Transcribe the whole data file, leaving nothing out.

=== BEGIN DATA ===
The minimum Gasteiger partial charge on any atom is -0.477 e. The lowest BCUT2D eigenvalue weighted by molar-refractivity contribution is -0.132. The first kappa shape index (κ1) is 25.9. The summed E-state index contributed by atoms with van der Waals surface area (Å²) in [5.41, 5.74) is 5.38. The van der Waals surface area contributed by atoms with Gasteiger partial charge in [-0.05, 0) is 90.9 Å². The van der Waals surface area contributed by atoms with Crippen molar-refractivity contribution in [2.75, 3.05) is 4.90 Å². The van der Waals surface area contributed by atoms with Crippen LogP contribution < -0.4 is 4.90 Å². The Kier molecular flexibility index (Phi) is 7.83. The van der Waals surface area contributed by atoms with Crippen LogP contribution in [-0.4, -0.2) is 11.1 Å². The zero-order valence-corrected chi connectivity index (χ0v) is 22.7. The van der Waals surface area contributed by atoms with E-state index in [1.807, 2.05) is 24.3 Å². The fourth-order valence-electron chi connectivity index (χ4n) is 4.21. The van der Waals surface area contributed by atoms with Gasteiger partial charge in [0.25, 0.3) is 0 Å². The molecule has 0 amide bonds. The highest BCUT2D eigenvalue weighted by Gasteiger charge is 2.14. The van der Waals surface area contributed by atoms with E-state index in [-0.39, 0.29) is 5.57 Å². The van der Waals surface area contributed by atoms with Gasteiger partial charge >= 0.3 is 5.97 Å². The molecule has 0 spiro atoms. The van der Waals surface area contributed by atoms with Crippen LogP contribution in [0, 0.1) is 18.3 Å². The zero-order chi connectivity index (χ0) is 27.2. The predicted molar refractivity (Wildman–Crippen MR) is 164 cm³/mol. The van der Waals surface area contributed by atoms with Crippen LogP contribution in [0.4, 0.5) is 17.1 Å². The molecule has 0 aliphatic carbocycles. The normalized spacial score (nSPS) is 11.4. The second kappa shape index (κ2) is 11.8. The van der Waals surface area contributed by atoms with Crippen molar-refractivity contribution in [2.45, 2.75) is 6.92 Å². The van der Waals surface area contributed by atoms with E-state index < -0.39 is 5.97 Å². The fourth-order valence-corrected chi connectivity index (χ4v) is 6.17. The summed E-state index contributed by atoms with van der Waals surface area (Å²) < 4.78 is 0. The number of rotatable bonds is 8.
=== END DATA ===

The minimum Gasteiger partial charge on any atom is -0.477 e. The lowest BCUT2D eigenvalue weighted by molar-refractivity contribution is -0.132. The first kappa shape index (κ1) is 25.9. The summed E-state index contributed by atoms with van der Waals surface area (Å²) in [5.41, 5.74) is 5.38. The van der Waals surface area contributed by atoms with Gasteiger partial charge in [-0.05, 0) is 90.9 Å². The van der Waals surface area contributed by atoms with Crippen molar-refractivity contribution in [2.75, 3.05) is 4.90 Å². The van der Waals surface area contributed by atoms with Crippen LogP contribution < -0.4 is 4.90 Å². The Kier molecular flexibility index (Phi) is 7.83. The van der Waals surface area contributed by atoms with Crippen LogP contribution in [-0.4, -0.2) is 11.1 Å². The zero-order valence-corrected chi connectivity index (χ0v) is 22.7. The van der Waals surface area contributed by atoms with E-state index in [1.807, 2.05) is 24.3 Å². The fourth-order valence-electron chi connectivity index (χ4n) is 4.21. The van der Waals surface area contributed by atoms with Gasteiger partial charge in [0.25, 0.3) is 0 Å². The molecule has 0 amide bonds. The highest BCUT2D eigenvalue weighted by Gasteiger charge is 2.14. The van der Waals surface area contributed by atoms with E-state index in [-0.39, 0.29) is 5.57 Å². The van der Waals surface area contributed by atoms with Gasteiger partial charge >= 0.3 is 5.97 Å². The molecule has 0 spiro atoms. The van der Waals surface area contributed by atoms with Crippen LogP contribution in [0, 0.1) is 18.3 Å². The zero-order chi connectivity index (χ0) is 27.2. The predicted molar refractivity (Wildman–Crippen MR) is 164 cm³/mol. The van der Waals surface area contributed by atoms with Crippen LogP contribution in [0.4, 0.5) is 17.1 Å². The molecule has 0 aliphatic carbocycles. The normalized spacial score (nSPS) is 11.4. The second kappa shape index (κ2) is 11.8. The van der Waals surface area contributed by atoms with Crippen molar-refractivity contribution in [2.45, 2.75) is 6.92 Å². The van der Waals surface area contributed by atoms with E-state index < -0.39 is 5.97 Å². The fourth-order valence-corrected chi connectivity index (χ4v) is 6.17. The summed E-state index contributed by atoms with van der Waals surface area (Å²) < 4.78 is 0. The number of rotatable bonds is 8.